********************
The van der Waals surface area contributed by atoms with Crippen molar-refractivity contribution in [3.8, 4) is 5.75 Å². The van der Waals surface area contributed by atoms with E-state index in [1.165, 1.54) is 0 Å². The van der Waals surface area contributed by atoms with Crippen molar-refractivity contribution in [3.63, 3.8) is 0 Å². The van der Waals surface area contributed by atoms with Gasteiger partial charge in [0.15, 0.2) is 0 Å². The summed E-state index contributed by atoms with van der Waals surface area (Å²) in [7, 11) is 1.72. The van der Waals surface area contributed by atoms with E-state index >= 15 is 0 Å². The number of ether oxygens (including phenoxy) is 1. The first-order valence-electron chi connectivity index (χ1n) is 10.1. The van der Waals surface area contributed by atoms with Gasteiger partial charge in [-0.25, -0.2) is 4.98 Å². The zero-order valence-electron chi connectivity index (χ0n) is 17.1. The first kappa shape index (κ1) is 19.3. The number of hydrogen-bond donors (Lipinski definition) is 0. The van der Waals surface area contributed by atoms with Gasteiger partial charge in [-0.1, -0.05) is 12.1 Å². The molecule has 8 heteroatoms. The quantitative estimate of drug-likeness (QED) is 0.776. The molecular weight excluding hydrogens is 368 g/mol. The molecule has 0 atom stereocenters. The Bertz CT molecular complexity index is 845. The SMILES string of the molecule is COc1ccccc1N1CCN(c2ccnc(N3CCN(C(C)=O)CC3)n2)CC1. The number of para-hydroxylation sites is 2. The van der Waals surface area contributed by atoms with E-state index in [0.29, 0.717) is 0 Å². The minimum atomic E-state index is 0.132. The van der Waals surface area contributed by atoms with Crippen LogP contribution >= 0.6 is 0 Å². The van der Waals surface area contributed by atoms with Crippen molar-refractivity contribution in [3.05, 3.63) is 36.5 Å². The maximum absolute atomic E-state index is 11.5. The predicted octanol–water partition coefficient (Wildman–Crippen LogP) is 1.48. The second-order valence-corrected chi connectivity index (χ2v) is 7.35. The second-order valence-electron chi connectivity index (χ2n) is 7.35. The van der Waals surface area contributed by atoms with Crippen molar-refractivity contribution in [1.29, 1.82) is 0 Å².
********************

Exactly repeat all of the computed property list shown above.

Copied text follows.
The van der Waals surface area contributed by atoms with Crippen molar-refractivity contribution in [3.8, 4) is 5.75 Å². The van der Waals surface area contributed by atoms with E-state index in [1.165, 1.54) is 0 Å². The van der Waals surface area contributed by atoms with Crippen molar-refractivity contribution in [3.63, 3.8) is 0 Å². The van der Waals surface area contributed by atoms with Gasteiger partial charge in [0.15, 0.2) is 0 Å². The summed E-state index contributed by atoms with van der Waals surface area (Å²) in [7, 11) is 1.72. The van der Waals surface area contributed by atoms with E-state index >= 15 is 0 Å². The number of ether oxygens (including phenoxy) is 1. The first-order valence-electron chi connectivity index (χ1n) is 10.1. The van der Waals surface area contributed by atoms with Gasteiger partial charge in [-0.25, -0.2) is 4.98 Å². The zero-order valence-electron chi connectivity index (χ0n) is 17.1. The first kappa shape index (κ1) is 19.3. The number of hydrogen-bond donors (Lipinski definition) is 0. The van der Waals surface area contributed by atoms with Gasteiger partial charge in [-0.1, -0.05) is 12.1 Å². The molecule has 8 heteroatoms. The quantitative estimate of drug-likeness (QED) is 0.776. The molecular weight excluding hydrogens is 368 g/mol. The molecule has 0 atom stereocenters. The Bertz CT molecular complexity index is 845. The SMILES string of the molecule is COc1ccccc1N1CCN(c2ccnc(N3CCN(C(C)=O)CC3)n2)CC1. The number of para-hydroxylation sites is 2. The van der Waals surface area contributed by atoms with E-state index in [0.29, 0.717) is 0 Å². The minimum atomic E-state index is 0.132. The van der Waals surface area contributed by atoms with Crippen LogP contribution >= 0.6 is 0 Å². The van der Waals surface area contributed by atoms with Crippen molar-refractivity contribution in [3.05, 3.63) is 36.5 Å². The maximum absolute atomic E-state index is 11.5. The predicted octanol–water partition coefficient (Wildman–Crippen LogP) is 1.48. The second-order valence-corrected chi connectivity index (χ2v) is 7.35. The second-order valence-electron chi connectivity index (χ2n) is 7.35. The van der Waals surface area contributed by atoms with Crippen molar-refractivity contribution in [1.29, 1.82) is 0 Å².